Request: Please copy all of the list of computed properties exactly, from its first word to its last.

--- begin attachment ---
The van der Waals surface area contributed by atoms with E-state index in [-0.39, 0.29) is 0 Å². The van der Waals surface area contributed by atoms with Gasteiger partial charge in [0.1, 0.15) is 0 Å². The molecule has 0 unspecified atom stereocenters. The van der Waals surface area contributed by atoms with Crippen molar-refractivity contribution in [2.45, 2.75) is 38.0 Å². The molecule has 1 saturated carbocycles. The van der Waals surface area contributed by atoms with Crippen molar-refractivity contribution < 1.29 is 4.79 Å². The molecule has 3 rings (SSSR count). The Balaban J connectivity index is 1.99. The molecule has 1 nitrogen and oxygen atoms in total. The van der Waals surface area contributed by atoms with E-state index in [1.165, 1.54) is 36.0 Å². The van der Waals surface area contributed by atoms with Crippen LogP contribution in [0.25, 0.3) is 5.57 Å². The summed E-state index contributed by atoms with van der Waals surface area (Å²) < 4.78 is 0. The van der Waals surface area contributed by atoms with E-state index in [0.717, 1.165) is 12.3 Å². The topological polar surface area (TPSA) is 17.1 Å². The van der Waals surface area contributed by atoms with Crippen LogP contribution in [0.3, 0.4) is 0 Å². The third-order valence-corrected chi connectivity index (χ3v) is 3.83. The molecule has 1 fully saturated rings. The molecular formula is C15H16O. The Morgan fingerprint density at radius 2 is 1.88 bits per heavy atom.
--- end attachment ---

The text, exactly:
The van der Waals surface area contributed by atoms with E-state index in [-0.39, 0.29) is 0 Å². The van der Waals surface area contributed by atoms with Gasteiger partial charge in [0.1, 0.15) is 0 Å². The molecule has 0 unspecified atom stereocenters. The van der Waals surface area contributed by atoms with Crippen molar-refractivity contribution in [2.45, 2.75) is 38.0 Å². The molecule has 1 saturated carbocycles. The van der Waals surface area contributed by atoms with Crippen molar-refractivity contribution < 1.29 is 4.79 Å². The molecule has 3 rings (SSSR count). The Balaban J connectivity index is 1.99. The molecule has 1 nitrogen and oxygen atoms in total. The van der Waals surface area contributed by atoms with E-state index in [1.165, 1.54) is 36.0 Å². The van der Waals surface area contributed by atoms with Crippen LogP contribution in [0.25, 0.3) is 5.57 Å². The summed E-state index contributed by atoms with van der Waals surface area (Å²) < 4.78 is 0. The van der Waals surface area contributed by atoms with E-state index in [0.717, 1.165) is 12.3 Å². The topological polar surface area (TPSA) is 17.1 Å². The van der Waals surface area contributed by atoms with Crippen LogP contribution in [0.3, 0.4) is 0 Å². The third-order valence-corrected chi connectivity index (χ3v) is 3.83. The molecule has 1 fully saturated rings. The molecular formula is C15H16O. The Morgan fingerprint density at radius 2 is 1.88 bits per heavy atom.